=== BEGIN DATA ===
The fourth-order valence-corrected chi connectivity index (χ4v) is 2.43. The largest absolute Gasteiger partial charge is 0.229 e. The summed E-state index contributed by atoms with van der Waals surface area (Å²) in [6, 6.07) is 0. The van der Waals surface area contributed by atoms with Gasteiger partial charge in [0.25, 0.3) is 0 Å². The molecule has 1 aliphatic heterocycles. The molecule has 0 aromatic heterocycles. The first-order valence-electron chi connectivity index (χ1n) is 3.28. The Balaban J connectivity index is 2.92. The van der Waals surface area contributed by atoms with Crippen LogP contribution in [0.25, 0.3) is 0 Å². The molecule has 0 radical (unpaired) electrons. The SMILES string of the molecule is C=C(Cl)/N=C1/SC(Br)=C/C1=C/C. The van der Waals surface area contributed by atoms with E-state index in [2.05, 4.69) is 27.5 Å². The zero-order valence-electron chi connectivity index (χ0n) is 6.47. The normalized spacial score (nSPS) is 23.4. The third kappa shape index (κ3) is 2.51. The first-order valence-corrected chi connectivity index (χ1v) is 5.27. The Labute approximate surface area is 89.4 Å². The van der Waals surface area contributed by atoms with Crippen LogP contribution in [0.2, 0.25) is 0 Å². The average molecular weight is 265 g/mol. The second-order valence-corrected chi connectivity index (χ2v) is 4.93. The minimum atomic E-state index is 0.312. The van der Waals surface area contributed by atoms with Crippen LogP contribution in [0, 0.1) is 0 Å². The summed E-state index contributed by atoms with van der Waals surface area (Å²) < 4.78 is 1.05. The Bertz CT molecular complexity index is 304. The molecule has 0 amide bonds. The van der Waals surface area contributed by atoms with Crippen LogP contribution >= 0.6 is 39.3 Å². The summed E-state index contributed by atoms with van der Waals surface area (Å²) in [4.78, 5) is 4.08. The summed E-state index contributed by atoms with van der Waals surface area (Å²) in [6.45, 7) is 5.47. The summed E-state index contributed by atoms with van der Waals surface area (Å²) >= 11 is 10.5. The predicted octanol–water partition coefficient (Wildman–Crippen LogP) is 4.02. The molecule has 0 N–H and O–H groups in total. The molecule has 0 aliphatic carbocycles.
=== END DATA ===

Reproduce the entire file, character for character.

The fourth-order valence-corrected chi connectivity index (χ4v) is 2.43. The largest absolute Gasteiger partial charge is 0.229 e. The summed E-state index contributed by atoms with van der Waals surface area (Å²) in [6, 6.07) is 0. The van der Waals surface area contributed by atoms with Gasteiger partial charge in [0.25, 0.3) is 0 Å². The molecule has 1 aliphatic heterocycles. The molecule has 0 aromatic heterocycles. The first-order valence-electron chi connectivity index (χ1n) is 3.28. The Balaban J connectivity index is 2.92. The van der Waals surface area contributed by atoms with Crippen LogP contribution in [0.25, 0.3) is 0 Å². The molecule has 0 radical (unpaired) electrons. The SMILES string of the molecule is C=C(Cl)/N=C1/SC(Br)=C/C1=C/C. The van der Waals surface area contributed by atoms with E-state index in [2.05, 4.69) is 27.5 Å². The zero-order valence-electron chi connectivity index (χ0n) is 6.47. The normalized spacial score (nSPS) is 23.4. The third kappa shape index (κ3) is 2.51. The first-order valence-corrected chi connectivity index (χ1v) is 5.27. The Labute approximate surface area is 89.4 Å². The van der Waals surface area contributed by atoms with Crippen LogP contribution in [0.2, 0.25) is 0 Å². The average molecular weight is 265 g/mol. The second-order valence-corrected chi connectivity index (χ2v) is 4.93. The minimum atomic E-state index is 0.312. The van der Waals surface area contributed by atoms with Crippen LogP contribution in [0, 0.1) is 0 Å². The summed E-state index contributed by atoms with van der Waals surface area (Å²) < 4.78 is 1.05. The Bertz CT molecular complexity index is 304. The molecule has 0 amide bonds. The van der Waals surface area contributed by atoms with Crippen LogP contribution >= 0.6 is 39.3 Å². The summed E-state index contributed by atoms with van der Waals surface area (Å²) in [4.78, 5) is 4.08. The summed E-state index contributed by atoms with van der Waals surface area (Å²) in [6.45, 7) is 5.47. The summed E-state index contributed by atoms with van der Waals surface area (Å²) >= 11 is 10.5. The predicted octanol–water partition coefficient (Wildman–Crippen LogP) is 4.02. The molecule has 0 N–H and O–H groups in total. The molecule has 0 aliphatic carbocycles.